[SIZE=150%]THE SCREEN IN REVIEWHouse of Wax,' Warners' 3-D Film With Vincent Price, Has Premiere at Paramount[/SIZE]By Bosley CrowtherNew York Times, Saturday, April 11, 1953A slight paraphrase of the first message sent over telegraph wires might signal the staggering appearance of the first major stereoscopic film. "House of Wax," the historic production unveiled at the Paramount yesterday in as wild a display of noise and nonsense as has rattled a movie screen in years, may well cause a dazed and deafened viewer, amazed and bewildered, to inquire in wonder and genuine trepidation: What hath the Warner Brothers wrought?For this mixture of antique melodrama, three-dimensional photography, ghoulish sensationalism and so-called directed sound (which means noises coming at you from all parts of the theatre) raises so many serious questions of achievement and responsibility that a friend of the motion picture medium has ample reason to be baffled and concerned.It isn't only that the story projected in this first major whack with 3-D is a bundle of horrifying claptrap that was cheap and obvious twenty years ago—which is precisely how long ago it was the Warners first made it under the title of "The Mystery of the Wax Museum." Even then it was a raw, distasteful fable fit only to frighten simple souls with the menace of a crazy, fire-scarred sculptor embalming his victims in a wax-works chamber of horrors.And now, as a story, it is no different. It is still a fantastic conceit, highlighted by a fire in the wax museum and the subsequent depredations of a repulsively disfigured ghoul who establishes a new museum with wax-encased cadavers snatched from the morgue. And its performance by Vincent Price as the monstrous hero, Phyllis Kirk as a potential victim, Frank Lovejoy as a baffled detective and several others in assorted comic-strip roles, under Andre De Toth's direction, is in a consistently stiff and graceless style.Nor is it that the stereo-photography, while more effective than any other yet seen in New York theatres, is of but moderate advantage to the film. The picture is in Technicolor (as was the previous "The Mystery of the Wax Museum") and the illusion of contour and depth in the images, as viewed through polaroid glasses, is good. On a few occasions, such as a scene in which a barker bounces a rubber ball toward the audience or figures tumble forward in the picture, the shock effect is pronounced. But the so-called added dimension of "deepness" is of slight significance.The major causes for anxiety presented by this film are in the savagery of its conception and the intolerable artlessness of its sound. It is thrown and howled at the audience as though the only purpose was to overwhelm the naturally curious patron with an excess of brutal stimuli. And this is betrayed not only in the morbidity of many scenes but in the violence of the noises that are brayed from the theatre's screen and walls.The intended effect of having sounds come from areas in which they would naturally develop in relation to the images on the screen—such as the voice of an actor out of the frame to the left coming from that side wall—is not only confusing but incongruous with the visual illusion of the screen. It is as though someone were speaking from a box or the stage wings, with no relation whatsoever to the images before the eyes. The mechanical distraction of it may wear off with time, if this sort of thing is repeated, but it is disturbing and almost comical now.Likewise, the noisy sound of footsteps clattering in the back of the theatre a moment after an actor has appeared to rush forward from the screen is completely illogical and unnerving. It sounds like a riot outside.But the most frightening thing about this picture is the thought of the imitation it will encourage, if it proves to draw customers to the theatre, which it more than likely will do. Some may accept this dismal prospect with the same casualness they accord the idiocies and eventually comical monstrosities of the film. But not so this reviewer. It's a prospect we view with alarm. Dimly we foresee movie audiences embalmed in three-dimensional wax and sound.On the stage at the Paramount are Eddie Fisher, The Beach-combers, Joey Forman and Henry Winterhalter and his band.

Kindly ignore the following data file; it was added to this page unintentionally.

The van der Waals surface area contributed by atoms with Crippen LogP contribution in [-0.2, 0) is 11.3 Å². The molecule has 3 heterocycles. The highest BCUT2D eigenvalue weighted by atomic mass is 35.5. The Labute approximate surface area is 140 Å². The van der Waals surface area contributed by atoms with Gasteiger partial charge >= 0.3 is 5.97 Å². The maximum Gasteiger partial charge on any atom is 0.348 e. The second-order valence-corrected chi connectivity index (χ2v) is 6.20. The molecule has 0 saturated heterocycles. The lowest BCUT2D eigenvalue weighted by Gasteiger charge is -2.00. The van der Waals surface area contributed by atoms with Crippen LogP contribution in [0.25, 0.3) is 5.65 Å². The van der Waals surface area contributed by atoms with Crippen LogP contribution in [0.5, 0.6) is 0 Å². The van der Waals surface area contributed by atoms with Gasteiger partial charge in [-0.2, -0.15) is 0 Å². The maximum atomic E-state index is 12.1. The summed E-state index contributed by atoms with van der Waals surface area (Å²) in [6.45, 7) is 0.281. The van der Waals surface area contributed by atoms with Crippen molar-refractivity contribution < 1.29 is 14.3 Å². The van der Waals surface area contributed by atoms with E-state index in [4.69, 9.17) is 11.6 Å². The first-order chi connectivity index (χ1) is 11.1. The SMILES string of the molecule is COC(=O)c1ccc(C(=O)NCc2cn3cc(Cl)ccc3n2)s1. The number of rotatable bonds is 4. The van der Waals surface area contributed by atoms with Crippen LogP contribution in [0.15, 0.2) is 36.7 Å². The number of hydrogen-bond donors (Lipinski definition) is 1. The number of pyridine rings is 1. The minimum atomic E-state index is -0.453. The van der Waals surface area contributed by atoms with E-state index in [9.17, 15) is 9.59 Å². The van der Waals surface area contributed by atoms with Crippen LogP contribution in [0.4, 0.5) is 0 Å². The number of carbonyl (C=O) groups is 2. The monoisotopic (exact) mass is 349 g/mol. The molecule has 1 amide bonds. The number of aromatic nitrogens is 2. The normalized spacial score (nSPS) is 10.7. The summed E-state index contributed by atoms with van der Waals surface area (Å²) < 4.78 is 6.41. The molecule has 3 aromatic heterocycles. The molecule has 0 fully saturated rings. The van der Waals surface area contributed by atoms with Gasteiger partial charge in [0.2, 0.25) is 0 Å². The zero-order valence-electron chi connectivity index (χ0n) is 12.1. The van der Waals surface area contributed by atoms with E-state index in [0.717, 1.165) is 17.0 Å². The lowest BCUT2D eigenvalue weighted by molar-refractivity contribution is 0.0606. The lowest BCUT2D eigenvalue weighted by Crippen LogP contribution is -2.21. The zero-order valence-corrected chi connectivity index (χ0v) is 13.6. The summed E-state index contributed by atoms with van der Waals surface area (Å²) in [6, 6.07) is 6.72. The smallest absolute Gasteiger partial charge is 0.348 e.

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  14. JSul